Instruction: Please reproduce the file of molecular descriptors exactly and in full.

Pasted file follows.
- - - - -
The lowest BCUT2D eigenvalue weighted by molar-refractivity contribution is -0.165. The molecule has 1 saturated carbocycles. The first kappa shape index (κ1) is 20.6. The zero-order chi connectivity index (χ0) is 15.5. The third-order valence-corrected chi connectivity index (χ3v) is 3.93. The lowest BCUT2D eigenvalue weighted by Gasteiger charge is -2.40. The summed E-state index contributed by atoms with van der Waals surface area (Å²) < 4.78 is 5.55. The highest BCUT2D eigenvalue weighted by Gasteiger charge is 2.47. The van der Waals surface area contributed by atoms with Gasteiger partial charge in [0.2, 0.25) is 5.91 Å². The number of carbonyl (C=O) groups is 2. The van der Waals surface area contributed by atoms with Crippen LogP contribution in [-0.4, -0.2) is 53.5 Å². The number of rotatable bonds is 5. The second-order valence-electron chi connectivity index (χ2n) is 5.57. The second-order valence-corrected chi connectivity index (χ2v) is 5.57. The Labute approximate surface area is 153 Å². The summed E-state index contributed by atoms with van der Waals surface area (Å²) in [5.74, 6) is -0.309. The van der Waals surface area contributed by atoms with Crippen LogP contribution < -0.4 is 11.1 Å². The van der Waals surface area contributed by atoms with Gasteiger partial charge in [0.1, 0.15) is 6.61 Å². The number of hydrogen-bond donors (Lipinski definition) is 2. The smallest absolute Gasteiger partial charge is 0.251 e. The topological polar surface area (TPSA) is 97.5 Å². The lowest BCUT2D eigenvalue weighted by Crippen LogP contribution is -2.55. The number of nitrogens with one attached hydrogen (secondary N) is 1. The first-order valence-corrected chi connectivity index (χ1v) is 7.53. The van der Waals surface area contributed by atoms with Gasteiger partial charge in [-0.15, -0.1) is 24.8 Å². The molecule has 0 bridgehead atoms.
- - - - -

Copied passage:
The lowest BCUT2D eigenvalue weighted by molar-refractivity contribution is -0.165. The molecule has 1 saturated carbocycles. The first kappa shape index (κ1) is 20.6. The zero-order chi connectivity index (χ0) is 15.5. The third-order valence-corrected chi connectivity index (χ3v) is 3.93. The lowest BCUT2D eigenvalue weighted by Gasteiger charge is -2.40. The summed E-state index contributed by atoms with van der Waals surface area (Å²) < 4.78 is 5.55. The highest BCUT2D eigenvalue weighted by Gasteiger charge is 2.47. The van der Waals surface area contributed by atoms with Gasteiger partial charge in [0.2, 0.25) is 5.91 Å². The number of carbonyl (C=O) groups is 2. The van der Waals surface area contributed by atoms with Crippen LogP contribution in [-0.4, -0.2) is 53.5 Å². The number of rotatable bonds is 5. The second-order valence-electron chi connectivity index (χ2n) is 5.57. The second-order valence-corrected chi connectivity index (χ2v) is 5.57. The Labute approximate surface area is 153 Å². The summed E-state index contributed by atoms with van der Waals surface area (Å²) in [5.74, 6) is -0.309. The van der Waals surface area contributed by atoms with Crippen LogP contribution < -0.4 is 11.1 Å². The van der Waals surface area contributed by atoms with Gasteiger partial charge in [0.1, 0.15) is 6.61 Å². The number of hydrogen-bond donors (Lipinski definition) is 2. The smallest absolute Gasteiger partial charge is 0.251 e. The topological polar surface area (TPSA) is 97.5 Å². The lowest BCUT2D eigenvalue weighted by Crippen LogP contribution is -2.55. The number of nitrogens with one attached hydrogen (secondary N) is 1. The first-order valence-corrected chi connectivity index (χ1v) is 7.53. The van der Waals surface area contributed by atoms with Gasteiger partial charge in [-0.15, -0.1) is 24.8 Å². The molecule has 0 bridgehead atoms.